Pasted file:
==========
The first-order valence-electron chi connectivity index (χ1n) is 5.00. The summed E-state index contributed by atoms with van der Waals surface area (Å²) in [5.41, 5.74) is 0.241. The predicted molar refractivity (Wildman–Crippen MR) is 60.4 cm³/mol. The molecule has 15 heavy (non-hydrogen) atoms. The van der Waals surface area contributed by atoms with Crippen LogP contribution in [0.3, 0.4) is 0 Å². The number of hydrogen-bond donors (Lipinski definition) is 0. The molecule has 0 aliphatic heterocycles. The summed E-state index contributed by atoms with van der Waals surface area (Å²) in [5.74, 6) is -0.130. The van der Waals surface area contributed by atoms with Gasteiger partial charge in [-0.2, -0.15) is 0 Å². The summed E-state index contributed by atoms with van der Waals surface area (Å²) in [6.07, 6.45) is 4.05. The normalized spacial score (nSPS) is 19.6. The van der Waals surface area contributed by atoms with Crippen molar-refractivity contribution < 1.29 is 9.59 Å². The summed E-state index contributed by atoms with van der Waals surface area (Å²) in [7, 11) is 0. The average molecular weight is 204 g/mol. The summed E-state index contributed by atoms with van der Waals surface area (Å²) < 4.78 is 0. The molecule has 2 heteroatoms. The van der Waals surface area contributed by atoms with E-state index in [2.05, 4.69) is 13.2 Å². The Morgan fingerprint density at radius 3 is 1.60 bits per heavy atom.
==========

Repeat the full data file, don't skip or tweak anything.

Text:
The first-order valence-electron chi connectivity index (χ1n) is 5.00. The summed E-state index contributed by atoms with van der Waals surface area (Å²) in [5.41, 5.74) is 0.241. The predicted molar refractivity (Wildman–Crippen MR) is 60.4 cm³/mol. The molecule has 15 heavy (non-hydrogen) atoms. The van der Waals surface area contributed by atoms with Crippen LogP contribution in [0.3, 0.4) is 0 Å². The number of hydrogen-bond donors (Lipinski definition) is 0. The molecule has 0 aliphatic heterocycles. The summed E-state index contributed by atoms with van der Waals surface area (Å²) in [5.74, 6) is -0.130. The van der Waals surface area contributed by atoms with Gasteiger partial charge in [-0.2, -0.15) is 0 Å². The summed E-state index contributed by atoms with van der Waals surface area (Å²) in [6.07, 6.45) is 4.05. The normalized spacial score (nSPS) is 19.6. The van der Waals surface area contributed by atoms with Crippen molar-refractivity contribution < 1.29 is 9.59 Å². The summed E-state index contributed by atoms with van der Waals surface area (Å²) in [7, 11) is 0. The average molecular weight is 204 g/mol. The summed E-state index contributed by atoms with van der Waals surface area (Å²) < 4.78 is 0. The molecule has 2 heteroatoms. The van der Waals surface area contributed by atoms with E-state index in [2.05, 4.69) is 13.2 Å². The Morgan fingerprint density at radius 3 is 1.60 bits per heavy atom.